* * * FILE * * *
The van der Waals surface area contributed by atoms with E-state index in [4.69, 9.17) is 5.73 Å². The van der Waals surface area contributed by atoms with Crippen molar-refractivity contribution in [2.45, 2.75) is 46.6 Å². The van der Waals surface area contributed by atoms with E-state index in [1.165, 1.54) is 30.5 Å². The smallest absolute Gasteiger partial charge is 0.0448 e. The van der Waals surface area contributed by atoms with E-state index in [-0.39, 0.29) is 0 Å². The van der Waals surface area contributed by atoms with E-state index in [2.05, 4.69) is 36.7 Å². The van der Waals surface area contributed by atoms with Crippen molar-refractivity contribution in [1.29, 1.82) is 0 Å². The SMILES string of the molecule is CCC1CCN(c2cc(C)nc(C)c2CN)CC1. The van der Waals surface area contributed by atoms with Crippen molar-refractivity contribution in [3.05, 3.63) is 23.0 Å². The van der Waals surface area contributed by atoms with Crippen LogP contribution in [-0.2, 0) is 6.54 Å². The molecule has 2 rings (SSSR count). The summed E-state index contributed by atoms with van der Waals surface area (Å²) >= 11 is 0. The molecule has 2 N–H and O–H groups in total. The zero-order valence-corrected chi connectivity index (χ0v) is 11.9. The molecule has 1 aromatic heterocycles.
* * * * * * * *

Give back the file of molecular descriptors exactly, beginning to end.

The van der Waals surface area contributed by atoms with E-state index in [4.69, 9.17) is 5.73 Å². The van der Waals surface area contributed by atoms with Crippen molar-refractivity contribution in [2.45, 2.75) is 46.6 Å². The van der Waals surface area contributed by atoms with E-state index in [1.165, 1.54) is 30.5 Å². The smallest absolute Gasteiger partial charge is 0.0448 e. The van der Waals surface area contributed by atoms with E-state index in [-0.39, 0.29) is 0 Å². The van der Waals surface area contributed by atoms with E-state index in [2.05, 4.69) is 36.7 Å². The van der Waals surface area contributed by atoms with Crippen molar-refractivity contribution in [1.29, 1.82) is 0 Å². The SMILES string of the molecule is CCC1CCN(c2cc(C)nc(C)c2CN)CC1. The van der Waals surface area contributed by atoms with Crippen molar-refractivity contribution in [3.05, 3.63) is 23.0 Å². The van der Waals surface area contributed by atoms with Crippen LogP contribution in [-0.2, 0) is 6.54 Å². The molecule has 2 rings (SSSR count). The summed E-state index contributed by atoms with van der Waals surface area (Å²) >= 11 is 0. The molecule has 2 N–H and O–H groups in total. The zero-order valence-corrected chi connectivity index (χ0v) is 11.9. The molecule has 1 aromatic heterocycles.